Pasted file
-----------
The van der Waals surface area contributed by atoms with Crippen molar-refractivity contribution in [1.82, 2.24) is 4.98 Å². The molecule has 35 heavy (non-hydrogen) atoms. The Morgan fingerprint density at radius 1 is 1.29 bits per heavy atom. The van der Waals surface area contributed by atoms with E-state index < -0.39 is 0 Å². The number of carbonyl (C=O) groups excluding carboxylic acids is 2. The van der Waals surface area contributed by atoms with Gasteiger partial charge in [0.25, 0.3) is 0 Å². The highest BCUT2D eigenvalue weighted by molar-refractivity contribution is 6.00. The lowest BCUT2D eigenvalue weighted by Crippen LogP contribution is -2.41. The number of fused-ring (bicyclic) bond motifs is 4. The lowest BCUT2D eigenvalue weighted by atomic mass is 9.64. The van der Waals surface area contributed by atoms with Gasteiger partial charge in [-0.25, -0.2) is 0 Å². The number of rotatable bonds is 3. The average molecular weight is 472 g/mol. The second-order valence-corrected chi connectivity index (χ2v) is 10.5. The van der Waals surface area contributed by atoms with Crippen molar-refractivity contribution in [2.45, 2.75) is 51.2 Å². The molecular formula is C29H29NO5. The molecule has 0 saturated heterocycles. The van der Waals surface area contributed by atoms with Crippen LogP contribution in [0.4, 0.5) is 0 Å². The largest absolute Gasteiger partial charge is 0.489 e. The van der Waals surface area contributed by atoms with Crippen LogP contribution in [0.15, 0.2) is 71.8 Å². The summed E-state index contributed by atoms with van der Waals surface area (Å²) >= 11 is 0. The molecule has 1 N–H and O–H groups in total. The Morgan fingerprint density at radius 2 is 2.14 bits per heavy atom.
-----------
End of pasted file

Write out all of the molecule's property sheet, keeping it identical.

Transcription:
The van der Waals surface area contributed by atoms with Crippen molar-refractivity contribution in [1.82, 2.24) is 4.98 Å². The molecule has 35 heavy (non-hydrogen) atoms. The Morgan fingerprint density at radius 1 is 1.29 bits per heavy atom. The van der Waals surface area contributed by atoms with E-state index < -0.39 is 0 Å². The number of carbonyl (C=O) groups excluding carboxylic acids is 2. The van der Waals surface area contributed by atoms with Gasteiger partial charge in [0.25, 0.3) is 0 Å². The highest BCUT2D eigenvalue weighted by molar-refractivity contribution is 6.00. The lowest BCUT2D eigenvalue weighted by Crippen LogP contribution is -2.41. The number of fused-ring (bicyclic) bond motifs is 4. The lowest BCUT2D eigenvalue weighted by atomic mass is 9.64. The van der Waals surface area contributed by atoms with Gasteiger partial charge in [-0.25, -0.2) is 0 Å². The number of rotatable bonds is 3. The average molecular weight is 472 g/mol. The second-order valence-corrected chi connectivity index (χ2v) is 10.5. The van der Waals surface area contributed by atoms with Crippen molar-refractivity contribution in [2.45, 2.75) is 51.2 Å². The molecular formula is C29H29NO5. The molecule has 0 saturated heterocycles. The van der Waals surface area contributed by atoms with Crippen LogP contribution in [0.4, 0.5) is 0 Å². The largest absolute Gasteiger partial charge is 0.489 e. The van der Waals surface area contributed by atoms with Crippen LogP contribution in [0.15, 0.2) is 71.8 Å². The summed E-state index contributed by atoms with van der Waals surface area (Å²) >= 11 is 0. The molecule has 1 N–H and O–H groups in total. The Morgan fingerprint density at radius 2 is 2.14 bits per heavy atom.